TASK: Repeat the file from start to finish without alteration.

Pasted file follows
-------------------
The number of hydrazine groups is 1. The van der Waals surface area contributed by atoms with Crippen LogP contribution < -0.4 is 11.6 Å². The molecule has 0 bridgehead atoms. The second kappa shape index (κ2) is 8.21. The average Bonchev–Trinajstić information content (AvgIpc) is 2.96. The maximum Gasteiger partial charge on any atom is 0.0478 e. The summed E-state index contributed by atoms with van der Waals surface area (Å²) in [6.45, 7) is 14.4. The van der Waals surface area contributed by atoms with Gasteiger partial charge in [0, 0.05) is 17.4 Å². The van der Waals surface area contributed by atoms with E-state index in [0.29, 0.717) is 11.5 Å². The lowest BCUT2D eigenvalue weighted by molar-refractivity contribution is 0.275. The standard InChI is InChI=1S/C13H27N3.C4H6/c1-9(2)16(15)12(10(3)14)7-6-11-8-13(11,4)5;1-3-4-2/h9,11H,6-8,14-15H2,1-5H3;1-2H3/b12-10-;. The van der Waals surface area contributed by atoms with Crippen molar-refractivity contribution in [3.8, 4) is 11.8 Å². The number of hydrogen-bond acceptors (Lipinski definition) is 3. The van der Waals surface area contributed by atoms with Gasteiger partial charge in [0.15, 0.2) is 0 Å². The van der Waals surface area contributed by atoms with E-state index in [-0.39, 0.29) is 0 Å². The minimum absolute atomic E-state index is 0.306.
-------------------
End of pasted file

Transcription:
The number of hydrazine groups is 1. The van der Waals surface area contributed by atoms with Crippen LogP contribution < -0.4 is 11.6 Å². The molecule has 0 bridgehead atoms. The second kappa shape index (κ2) is 8.21. The average Bonchev–Trinajstić information content (AvgIpc) is 2.96. The maximum Gasteiger partial charge on any atom is 0.0478 e. The summed E-state index contributed by atoms with van der Waals surface area (Å²) in [6.45, 7) is 14.4. The van der Waals surface area contributed by atoms with Gasteiger partial charge in [0, 0.05) is 17.4 Å². The van der Waals surface area contributed by atoms with E-state index in [0.29, 0.717) is 11.5 Å². The lowest BCUT2D eigenvalue weighted by molar-refractivity contribution is 0.275. The standard InChI is InChI=1S/C13H27N3.C4H6/c1-9(2)16(15)12(10(3)14)7-6-11-8-13(11,4)5;1-3-4-2/h9,11H,6-8,14-15H2,1-5H3;1-2H3/b12-10-;. The van der Waals surface area contributed by atoms with Crippen molar-refractivity contribution in [3.8, 4) is 11.8 Å². The number of hydrogen-bond acceptors (Lipinski definition) is 3. The van der Waals surface area contributed by atoms with Gasteiger partial charge in [0.15, 0.2) is 0 Å². The van der Waals surface area contributed by atoms with E-state index in [-0.39, 0.29) is 0 Å². The minimum absolute atomic E-state index is 0.306.